Some artworks take time to absorb fully their significance and this was the case with Michael Lyons sculpture, Centaurus. As a consequence of this, the present gallery run, entitled Sculpture in the City 2016, is described on two separate time scales, the day itself and a few days later from whence I was able to cast my gaze across the City whilst on a separate run and at a greater distance. The inspiration for a critique of this sort was also inspired by the writer Marcel Proust who used the changing distance of a spectator to reveal different truths about an object under mental scrutiny.
Close up, Sculpture in the City is a trail that extends south from the building formerly known as the NatWest tower, and for those who are interested in its design, it displays in its vertical section the logo of the bank. Doubling back at Leadenhall market, one soon arrives at the grand plaza of the Leadenhall Cheesegrater, and then further back one arrives at the plaza of the St Mary’s Axe Gherkin. This doubling back at Leadenhall gives the sculpture trail an overall V shape with the Cheesegrater near the tip.
It was this constellation of three buildings I would see from afar as I jogged round the long curving banks of the Thames a few days later. They formed a slowly rotating compass which would constantly pick out due south thanks to the illumination of a rather vivid red sunset reflecting off the Cheesgrater’s long sloping facade. Thanks also to Michael Lyons sculpture, it would inspire me on my return home to write the present account of the sculpture trail mindful of the fact that some artworks give a delayed reaction to the understanding of their truths.
On the day, Michael Lyon’s sculpture appeared sited on ground level in a plaza close to these iconic buildings. It had a roughly worked steel form and stone plinth and what looked like a gestural curve applied to a horizontal steel bar as a head and which sat atop a thick tapered pole in reference to a neck. It had a presence a bit like a sentinel and its name Centaurus suggested it was distracted by a point or constellation in the southern sky, despite the bright midday sun temporarily obscuring any poetic reference to the stars. Then comes the moment referred to at the beginning of this account, of realisation. The sculpture was actually in alignment with the paving slabs of the plaza and this in turn through the vision of architects, extended to an overall south facing aspect for all the buildings in that little region of the city. Thus from afar I would be looking at London’s Compass as the three buildings of the trail formed a V shaped constellation brought to life by the glowing tip of the foremost building, the Cheesegrater, a compass which would be there in perpetuity for any city visitor henceforth to help them pick out due south and thus guide them on their way.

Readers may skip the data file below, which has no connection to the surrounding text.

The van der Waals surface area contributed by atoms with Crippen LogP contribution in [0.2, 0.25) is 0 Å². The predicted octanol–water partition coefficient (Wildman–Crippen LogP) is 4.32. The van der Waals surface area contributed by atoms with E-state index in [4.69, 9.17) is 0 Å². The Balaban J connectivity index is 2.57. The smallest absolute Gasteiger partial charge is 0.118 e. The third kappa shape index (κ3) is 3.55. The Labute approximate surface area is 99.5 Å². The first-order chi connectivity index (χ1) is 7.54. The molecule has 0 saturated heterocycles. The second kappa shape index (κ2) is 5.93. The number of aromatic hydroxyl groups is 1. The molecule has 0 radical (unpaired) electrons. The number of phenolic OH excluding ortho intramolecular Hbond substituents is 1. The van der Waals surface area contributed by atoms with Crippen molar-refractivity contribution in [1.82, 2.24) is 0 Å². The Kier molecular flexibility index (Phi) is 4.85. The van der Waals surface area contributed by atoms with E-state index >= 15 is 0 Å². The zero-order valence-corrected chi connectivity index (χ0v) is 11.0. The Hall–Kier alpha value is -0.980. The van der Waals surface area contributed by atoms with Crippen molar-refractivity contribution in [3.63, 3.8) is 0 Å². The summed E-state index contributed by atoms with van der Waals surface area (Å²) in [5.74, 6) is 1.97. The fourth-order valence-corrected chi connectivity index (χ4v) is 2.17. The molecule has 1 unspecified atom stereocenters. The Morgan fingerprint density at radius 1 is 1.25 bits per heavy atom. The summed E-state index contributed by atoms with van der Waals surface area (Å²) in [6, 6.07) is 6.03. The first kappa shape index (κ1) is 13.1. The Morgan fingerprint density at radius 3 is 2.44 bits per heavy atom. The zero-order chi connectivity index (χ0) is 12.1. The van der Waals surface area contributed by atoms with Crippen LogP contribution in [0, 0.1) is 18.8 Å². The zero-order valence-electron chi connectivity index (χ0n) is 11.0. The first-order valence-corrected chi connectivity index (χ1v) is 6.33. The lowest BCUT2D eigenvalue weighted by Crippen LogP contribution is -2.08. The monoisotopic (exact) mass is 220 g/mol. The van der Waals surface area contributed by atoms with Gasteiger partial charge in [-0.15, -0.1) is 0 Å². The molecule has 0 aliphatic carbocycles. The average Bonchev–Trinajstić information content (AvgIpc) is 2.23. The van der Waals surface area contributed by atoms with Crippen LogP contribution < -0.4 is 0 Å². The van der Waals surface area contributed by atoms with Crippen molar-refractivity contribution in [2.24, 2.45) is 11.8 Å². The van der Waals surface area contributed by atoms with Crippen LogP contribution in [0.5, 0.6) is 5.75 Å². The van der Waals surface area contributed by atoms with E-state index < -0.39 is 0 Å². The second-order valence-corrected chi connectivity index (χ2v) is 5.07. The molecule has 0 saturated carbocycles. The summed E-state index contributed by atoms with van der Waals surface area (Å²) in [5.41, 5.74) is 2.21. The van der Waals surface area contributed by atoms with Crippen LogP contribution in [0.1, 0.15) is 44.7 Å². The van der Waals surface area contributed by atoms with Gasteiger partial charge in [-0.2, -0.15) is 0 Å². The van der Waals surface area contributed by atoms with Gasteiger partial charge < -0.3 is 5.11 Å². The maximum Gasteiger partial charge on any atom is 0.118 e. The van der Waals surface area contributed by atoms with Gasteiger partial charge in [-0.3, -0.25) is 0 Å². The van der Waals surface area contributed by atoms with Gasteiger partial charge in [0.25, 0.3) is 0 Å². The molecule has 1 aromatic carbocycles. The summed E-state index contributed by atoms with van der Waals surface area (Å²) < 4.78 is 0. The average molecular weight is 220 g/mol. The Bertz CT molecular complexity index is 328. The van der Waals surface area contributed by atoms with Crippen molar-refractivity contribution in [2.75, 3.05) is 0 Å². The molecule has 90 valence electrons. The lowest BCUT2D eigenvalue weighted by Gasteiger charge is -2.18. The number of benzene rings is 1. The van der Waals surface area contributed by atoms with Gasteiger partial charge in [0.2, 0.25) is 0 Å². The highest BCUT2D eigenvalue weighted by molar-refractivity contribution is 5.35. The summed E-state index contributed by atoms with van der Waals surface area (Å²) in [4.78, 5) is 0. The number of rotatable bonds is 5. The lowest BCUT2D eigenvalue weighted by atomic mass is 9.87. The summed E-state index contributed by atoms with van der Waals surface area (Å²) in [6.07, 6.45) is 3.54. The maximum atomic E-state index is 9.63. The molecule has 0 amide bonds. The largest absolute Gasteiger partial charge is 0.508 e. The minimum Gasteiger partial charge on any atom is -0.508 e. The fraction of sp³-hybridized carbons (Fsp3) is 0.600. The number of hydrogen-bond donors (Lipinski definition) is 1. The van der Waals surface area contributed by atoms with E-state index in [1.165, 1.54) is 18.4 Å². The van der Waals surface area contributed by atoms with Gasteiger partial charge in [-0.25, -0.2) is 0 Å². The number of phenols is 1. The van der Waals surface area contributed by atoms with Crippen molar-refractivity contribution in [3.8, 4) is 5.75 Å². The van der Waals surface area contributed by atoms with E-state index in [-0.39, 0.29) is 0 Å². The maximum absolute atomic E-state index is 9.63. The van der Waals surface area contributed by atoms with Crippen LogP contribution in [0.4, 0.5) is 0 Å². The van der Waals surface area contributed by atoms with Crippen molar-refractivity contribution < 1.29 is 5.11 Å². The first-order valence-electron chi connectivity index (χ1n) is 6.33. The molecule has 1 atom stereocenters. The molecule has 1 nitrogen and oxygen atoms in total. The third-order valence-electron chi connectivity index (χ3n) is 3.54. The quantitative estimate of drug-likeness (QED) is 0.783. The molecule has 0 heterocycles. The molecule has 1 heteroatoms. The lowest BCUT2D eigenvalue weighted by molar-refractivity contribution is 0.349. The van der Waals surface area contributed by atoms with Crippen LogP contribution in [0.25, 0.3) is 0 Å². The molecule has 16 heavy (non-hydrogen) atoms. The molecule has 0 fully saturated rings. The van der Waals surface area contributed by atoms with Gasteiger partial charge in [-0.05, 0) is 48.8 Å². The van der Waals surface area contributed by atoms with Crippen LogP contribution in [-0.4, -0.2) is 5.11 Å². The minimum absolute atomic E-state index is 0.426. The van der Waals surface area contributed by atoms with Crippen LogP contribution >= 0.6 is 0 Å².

Centaurus by Michael Lyons. The sculpture faces due south, as do the surrounding buildings, in fact, and is the inspiration for this week’s blog, the London Compass.
Gavin Turk in Sculpture In The City
Huma Bhabha of Stephen Friedman in Sculpture In The City.
William Kentridge of Marian Goodman gallery. The artist has produced a composite portrait of a poverty stricken figure selling coals.
Sarah Lucas of Sadie Coles HQ in Sculpture In The City.
Ugo Rondinone of Sadie Coles HQ in Sculpture In The City.
Lukas Duwenhogger at Raven Row. Exotic symbol-laden paintings.
Giuseppe Penone in Sculpture In The City. Bronze tree with smooth boulders.
Brick Lane activity.
Anthony Caro of Gagosian in Sculpture In The City. Made from additions to a sea floatation tank.